The transfer is framed at 1.66:1 and is anamorphically enhanced for widescreen televisions. This is not the same master used for the Twilight Time transfer. It’s very dirty, filled with dirt and dust specks and some damage along the way as well as some obvious moiré patterns. Sharpness teeter-totters throughout (long shots are almost always overly soft), and color is likewise variable: sometimes quite lovely and realistic and other times seeming a bit pasty and thick. Contrast is also inconsistent. The film has been divided into chapters every ten minutes so this movie has 11 chapters.
Video Rating: 2.5/5 3D Rating: NA
The Dolby Digital 2.0 mono mix is decoded by Dolby Prologic into the center channel. The MGM MOD only offers an English dub track and not the original French. It’s obviously Jeanne Moreau doing her own dialogue looping, but the identities of the other voice actors are unknown. Of course, as with all dubbing during this period, it’s a dry, unappealing kind of vacuum of sound with these voices plastered onto the soundtrack (whoever is dubbing for the little boy Cookie is obviously not five years old). The outstanding background music by Bernard Herrmann (with occasional Vivaldi riffs) sounds a little louder than it ought to sound mixed with the dialogue though it doesn’t exactly drown it out; it just seems a trifle overpowering. There is some hiss along the way as well.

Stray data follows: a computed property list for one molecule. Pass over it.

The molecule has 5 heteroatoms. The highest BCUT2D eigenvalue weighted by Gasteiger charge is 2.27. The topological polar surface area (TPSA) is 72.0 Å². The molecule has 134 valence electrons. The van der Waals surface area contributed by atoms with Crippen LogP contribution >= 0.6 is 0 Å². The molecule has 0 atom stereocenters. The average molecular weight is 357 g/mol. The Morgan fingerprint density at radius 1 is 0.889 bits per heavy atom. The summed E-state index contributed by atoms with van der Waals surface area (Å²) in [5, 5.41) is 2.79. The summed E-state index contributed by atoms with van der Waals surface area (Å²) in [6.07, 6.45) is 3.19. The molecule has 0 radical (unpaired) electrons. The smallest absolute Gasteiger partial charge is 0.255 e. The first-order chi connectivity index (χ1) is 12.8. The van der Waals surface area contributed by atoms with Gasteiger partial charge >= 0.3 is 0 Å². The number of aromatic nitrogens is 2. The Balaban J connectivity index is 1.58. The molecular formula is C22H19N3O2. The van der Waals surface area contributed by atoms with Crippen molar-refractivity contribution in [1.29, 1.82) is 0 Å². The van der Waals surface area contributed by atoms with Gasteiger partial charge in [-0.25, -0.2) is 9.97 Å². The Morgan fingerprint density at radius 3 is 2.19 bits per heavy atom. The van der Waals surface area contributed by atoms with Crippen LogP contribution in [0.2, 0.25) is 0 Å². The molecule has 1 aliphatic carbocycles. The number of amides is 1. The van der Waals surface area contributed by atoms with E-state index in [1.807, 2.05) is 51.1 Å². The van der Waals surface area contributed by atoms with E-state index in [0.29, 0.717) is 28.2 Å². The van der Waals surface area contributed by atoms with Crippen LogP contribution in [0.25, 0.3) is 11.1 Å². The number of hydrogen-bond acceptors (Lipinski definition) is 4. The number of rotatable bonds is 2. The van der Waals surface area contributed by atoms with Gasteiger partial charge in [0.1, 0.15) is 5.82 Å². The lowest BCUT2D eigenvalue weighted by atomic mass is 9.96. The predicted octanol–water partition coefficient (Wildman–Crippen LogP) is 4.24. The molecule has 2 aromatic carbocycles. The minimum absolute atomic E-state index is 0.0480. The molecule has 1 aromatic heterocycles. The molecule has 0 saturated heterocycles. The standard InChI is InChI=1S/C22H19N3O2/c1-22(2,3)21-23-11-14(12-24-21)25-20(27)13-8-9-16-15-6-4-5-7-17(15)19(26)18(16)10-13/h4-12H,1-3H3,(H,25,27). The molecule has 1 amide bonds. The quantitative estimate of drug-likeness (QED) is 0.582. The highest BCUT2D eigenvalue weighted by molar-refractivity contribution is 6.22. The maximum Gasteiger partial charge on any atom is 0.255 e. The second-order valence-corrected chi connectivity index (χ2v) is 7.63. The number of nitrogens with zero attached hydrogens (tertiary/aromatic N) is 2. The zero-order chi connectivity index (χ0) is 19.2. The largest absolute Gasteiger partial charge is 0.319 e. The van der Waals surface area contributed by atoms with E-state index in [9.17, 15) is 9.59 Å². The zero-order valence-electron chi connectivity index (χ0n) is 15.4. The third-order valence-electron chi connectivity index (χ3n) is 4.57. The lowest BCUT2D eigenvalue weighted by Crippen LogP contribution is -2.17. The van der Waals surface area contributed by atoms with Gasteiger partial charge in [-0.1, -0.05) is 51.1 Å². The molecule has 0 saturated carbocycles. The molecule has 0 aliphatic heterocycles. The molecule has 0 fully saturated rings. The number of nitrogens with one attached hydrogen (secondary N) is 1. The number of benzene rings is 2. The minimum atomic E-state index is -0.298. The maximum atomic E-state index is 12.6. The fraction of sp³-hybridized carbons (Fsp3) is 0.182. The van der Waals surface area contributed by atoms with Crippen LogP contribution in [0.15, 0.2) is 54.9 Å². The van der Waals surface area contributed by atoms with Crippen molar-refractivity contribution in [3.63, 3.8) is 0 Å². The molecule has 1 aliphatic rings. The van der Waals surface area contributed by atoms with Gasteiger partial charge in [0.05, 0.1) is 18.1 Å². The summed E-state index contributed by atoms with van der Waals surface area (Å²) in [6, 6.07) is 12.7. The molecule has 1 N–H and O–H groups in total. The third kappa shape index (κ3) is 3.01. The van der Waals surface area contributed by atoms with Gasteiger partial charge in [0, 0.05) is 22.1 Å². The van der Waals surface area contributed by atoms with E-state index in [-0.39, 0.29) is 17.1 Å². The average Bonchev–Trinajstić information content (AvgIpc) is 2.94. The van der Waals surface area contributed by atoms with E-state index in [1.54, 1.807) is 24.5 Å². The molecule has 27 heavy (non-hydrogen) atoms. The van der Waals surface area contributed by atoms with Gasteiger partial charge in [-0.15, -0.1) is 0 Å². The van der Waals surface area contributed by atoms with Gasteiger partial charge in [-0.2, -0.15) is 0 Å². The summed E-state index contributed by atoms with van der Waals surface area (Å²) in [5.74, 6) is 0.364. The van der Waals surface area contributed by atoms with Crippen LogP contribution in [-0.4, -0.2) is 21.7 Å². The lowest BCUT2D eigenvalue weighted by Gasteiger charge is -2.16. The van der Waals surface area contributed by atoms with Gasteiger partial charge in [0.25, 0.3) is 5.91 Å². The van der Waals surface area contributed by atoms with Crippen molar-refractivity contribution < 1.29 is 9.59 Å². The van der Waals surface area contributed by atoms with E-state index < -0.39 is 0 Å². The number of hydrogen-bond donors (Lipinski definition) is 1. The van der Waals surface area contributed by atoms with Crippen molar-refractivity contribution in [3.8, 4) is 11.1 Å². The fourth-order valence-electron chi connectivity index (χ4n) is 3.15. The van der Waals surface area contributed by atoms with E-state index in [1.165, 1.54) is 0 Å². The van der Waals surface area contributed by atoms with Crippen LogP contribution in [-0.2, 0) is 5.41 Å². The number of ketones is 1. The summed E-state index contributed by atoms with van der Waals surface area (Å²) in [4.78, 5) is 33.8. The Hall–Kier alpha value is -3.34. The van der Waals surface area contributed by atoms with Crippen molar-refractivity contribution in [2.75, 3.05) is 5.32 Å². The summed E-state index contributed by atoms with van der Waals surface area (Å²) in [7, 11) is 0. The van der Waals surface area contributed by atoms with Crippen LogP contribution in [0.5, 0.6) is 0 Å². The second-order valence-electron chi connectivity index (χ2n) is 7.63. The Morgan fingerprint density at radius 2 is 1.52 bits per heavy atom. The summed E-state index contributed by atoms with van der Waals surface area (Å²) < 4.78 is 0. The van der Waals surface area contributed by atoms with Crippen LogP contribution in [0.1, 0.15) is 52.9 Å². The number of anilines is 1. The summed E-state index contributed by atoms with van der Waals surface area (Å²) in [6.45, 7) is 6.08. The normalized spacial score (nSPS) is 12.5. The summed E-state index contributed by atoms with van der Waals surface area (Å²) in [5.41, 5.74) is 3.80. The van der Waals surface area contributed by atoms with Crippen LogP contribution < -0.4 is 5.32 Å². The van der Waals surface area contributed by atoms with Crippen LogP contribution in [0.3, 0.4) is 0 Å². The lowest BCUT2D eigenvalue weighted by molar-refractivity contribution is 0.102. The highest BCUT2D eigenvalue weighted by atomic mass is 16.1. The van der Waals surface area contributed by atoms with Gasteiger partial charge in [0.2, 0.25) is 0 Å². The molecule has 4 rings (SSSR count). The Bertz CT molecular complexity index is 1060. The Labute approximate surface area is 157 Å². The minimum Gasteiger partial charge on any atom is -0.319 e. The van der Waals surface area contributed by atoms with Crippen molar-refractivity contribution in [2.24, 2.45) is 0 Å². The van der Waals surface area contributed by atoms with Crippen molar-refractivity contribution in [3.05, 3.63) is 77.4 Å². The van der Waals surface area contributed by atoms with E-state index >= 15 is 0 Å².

Audio Rating: 3/5
Theatrical Trailer (1:37) in English
Special Features Rating: 1/5
One of François Truffaut’s seminal works of the 1960s, this MGM MOD release of The Bride Wore Black doesn’t really do justice to the movie's quality. Not only does the Twilight Time Blu-ray offer superior audio and video, but it contains a terrific audio commentary track among other worthwhile supplements. That’s the one to go for!
Overall Rating: 3/5
Reviewed By: Matt Hough